The Katara Traditional Dhow Festival hit a vibrant note on the first weekend of its ninth edition with thousands swarming the esplanade by the beach.
A large number of visitors, including families of various nationalities, watched cultural shows, savoured different cuisines, enjoyed music and dance, shopped and took dhow cruises on Thursday and Friday.
The festival this year, which has a more colourful look, is being held over two weeks from December 3-16 and is open from 9am-12noon, and from 3pm-10pm on all days.
Friday evening, in particular, saw the festival being flocked by people from all walks of life.
Pavilions of several countries recalling history and displaying maritime tradition, culture, clothes, cuisine and music wore a busy look, each with its distinct style and fervour.
The Qatari sea tradition, along with the nation’s historical progress, has been “expansively detailed with absorbing facts, while the fishing and sea-diving culture is vividly represented”, Katara has stressed in a statement.
The Sheikh Faisal Bin Qassim Al Thani Museum and the Qatar pavilion (located at the beachfront centre) dig deep into the rich national past and the distinct Qatari culture.
“The search for oysters, and the pearl trade thereafter, the noble deeds of people who believed in goodness, charity and generosity, caring of the poor, their biographies, the landmark buildings and how they have come about – have all been displayed in great detail,” the statement noted.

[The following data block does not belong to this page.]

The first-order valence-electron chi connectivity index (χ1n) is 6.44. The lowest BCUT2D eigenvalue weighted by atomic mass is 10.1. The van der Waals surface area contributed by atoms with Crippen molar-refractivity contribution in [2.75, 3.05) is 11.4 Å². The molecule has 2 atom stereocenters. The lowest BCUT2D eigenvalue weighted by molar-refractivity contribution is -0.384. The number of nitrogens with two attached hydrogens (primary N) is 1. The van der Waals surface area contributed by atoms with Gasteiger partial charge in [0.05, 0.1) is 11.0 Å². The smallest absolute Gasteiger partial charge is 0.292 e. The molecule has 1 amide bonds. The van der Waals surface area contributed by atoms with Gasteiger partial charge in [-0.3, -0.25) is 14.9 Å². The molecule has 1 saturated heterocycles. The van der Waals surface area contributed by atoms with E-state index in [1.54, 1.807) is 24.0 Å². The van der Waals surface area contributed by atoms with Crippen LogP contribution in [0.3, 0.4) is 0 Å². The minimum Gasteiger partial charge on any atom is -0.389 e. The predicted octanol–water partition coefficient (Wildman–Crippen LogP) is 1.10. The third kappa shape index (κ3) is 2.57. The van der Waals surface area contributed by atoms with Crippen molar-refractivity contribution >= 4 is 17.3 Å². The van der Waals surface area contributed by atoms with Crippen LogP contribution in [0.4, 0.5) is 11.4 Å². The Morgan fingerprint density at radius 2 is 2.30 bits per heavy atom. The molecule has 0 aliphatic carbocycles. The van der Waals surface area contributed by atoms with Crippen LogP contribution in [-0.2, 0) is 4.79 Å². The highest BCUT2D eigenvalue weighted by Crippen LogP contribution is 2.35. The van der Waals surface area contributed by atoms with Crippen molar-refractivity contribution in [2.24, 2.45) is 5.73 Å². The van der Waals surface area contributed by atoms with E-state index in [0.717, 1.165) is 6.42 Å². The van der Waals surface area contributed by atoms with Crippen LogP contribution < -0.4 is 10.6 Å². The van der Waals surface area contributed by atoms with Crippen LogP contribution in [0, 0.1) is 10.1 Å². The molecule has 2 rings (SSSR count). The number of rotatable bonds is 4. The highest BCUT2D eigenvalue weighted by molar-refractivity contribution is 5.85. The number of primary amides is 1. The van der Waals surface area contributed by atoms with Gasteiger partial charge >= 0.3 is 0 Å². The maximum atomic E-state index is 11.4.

The chiselled and gleaming traditional dhows lined all across, fishermen sewing their nets and the traditional fish and trade market of the past have all come alive, while also providing people with information.
From abroad, Italy with its Casa Italia pavilion has brought along a section dedicated to Sardinia and its world-famous tuna and the clothing culture.
Their music and food (pasta and pizza) are a big hit among visitors.
Also, traditionally-dressed women making pita (bread) are another attraction.
Spain has brought along a “moving culture of using recyclable goods” from the sea in this day and age of climate change.
A number of locals in particular could be seen interested in this.
The spectacular boat-shaped tent of Greece, which has been designed and installed this year by the Greek Society of Doha (Desmos), is also attracting many visitors.
Their music shows regale audiences in the afternoon as well as the evening, with visitors joining the revelry.
While Qatar and some Arab countries may share a similar culture, their traditions have been different in some cases.
As such, Kuwait is displaying its distinct pearl culture, Al Tawasha. Also how they nurture pearl is different. The making of Omani ‘halwa’ had numerous women and men interested to see why and how this sweet was so traditionally different.
The festival hosted various competitions yesterday, and school visits have been lined up today.
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